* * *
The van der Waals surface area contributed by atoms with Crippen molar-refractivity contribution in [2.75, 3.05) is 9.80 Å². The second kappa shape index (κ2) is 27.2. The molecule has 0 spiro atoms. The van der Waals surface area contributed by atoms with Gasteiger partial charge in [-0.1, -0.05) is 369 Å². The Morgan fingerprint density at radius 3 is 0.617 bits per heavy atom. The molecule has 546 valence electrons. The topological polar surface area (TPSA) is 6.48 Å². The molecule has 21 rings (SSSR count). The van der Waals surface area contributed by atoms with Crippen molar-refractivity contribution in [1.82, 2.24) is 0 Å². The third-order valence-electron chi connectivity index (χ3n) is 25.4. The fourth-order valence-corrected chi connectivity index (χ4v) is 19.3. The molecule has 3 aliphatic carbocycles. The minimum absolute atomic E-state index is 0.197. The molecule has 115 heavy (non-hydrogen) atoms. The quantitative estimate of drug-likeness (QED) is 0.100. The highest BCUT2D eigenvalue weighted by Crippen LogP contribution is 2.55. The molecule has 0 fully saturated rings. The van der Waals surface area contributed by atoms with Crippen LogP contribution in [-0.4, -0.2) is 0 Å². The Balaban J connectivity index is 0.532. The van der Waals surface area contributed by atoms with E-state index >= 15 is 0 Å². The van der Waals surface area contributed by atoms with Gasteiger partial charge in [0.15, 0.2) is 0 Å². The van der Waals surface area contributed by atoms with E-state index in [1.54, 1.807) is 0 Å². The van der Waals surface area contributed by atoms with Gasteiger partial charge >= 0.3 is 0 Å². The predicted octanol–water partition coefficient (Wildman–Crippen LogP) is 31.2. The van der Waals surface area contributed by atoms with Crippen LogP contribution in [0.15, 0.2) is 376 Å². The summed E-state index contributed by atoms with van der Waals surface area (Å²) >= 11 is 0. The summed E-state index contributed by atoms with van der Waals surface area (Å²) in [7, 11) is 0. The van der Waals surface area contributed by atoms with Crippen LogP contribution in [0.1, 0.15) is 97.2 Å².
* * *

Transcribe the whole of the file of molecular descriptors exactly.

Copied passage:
The van der Waals surface area contributed by atoms with Crippen molar-refractivity contribution in [2.75, 3.05) is 9.80 Å². The second kappa shape index (κ2) is 27.2. The molecule has 0 spiro atoms. The van der Waals surface area contributed by atoms with Gasteiger partial charge in [-0.1, -0.05) is 369 Å². The Morgan fingerprint density at radius 3 is 0.617 bits per heavy atom. The molecule has 546 valence electrons. The topological polar surface area (TPSA) is 6.48 Å². The molecule has 21 rings (SSSR count). The van der Waals surface area contributed by atoms with Crippen molar-refractivity contribution in [1.82, 2.24) is 0 Å². The third-order valence-electron chi connectivity index (χ3n) is 25.4. The fourth-order valence-corrected chi connectivity index (χ4v) is 19.3. The molecule has 3 aliphatic carbocycles. The minimum absolute atomic E-state index is 0.197. The molecule has 115 heavy (non-hydrogen) atoms. The quantitative estimate of drug-likeness (QED) is 0.100. The highest BCUT2D eigenvalue weighted by Crippen LogP contribution is 2.55. The molecule has 0 fully saturated rings. The van der Waals surface area contributed by atoms with Crippen LogP contribution in [-0.4, -0.2) is 0 Å². The Balaban J connectivity index is 0.532. The van der Waals surface area contributed by atoms with E-state index >= 15 is 0 Å². The van der Waals surface area contributed by atoms with Gasteiger partial charge in [0.15, 0.2) is 0 Å². The van der Waals surface area contributed by atoms with E-state index in [1.54, 1.807) is 0 Å². The van der Waals surface area contributed by atoms with Gasteiger partial charge >= 0.3 is 0 Å². The predicted octanol–water partition coefficient (Wildman–Crippen LogP) is 31.2. The van der Waals surface area contributed by atoms with Crippen LogP contribution in [0.15, 0.2) is 376 Å². The summed E-state index contributed by atoms with van der Waals surface area (Å²) >= 11 is 0. The summed E-state index contributed by atoms with van der Waals surface area (Å²) in [7, 11) is 0. The van der Waals surface area contributed by atoms with Crippen LogP contribution in [0.1, 0.15) is 97.2 Å².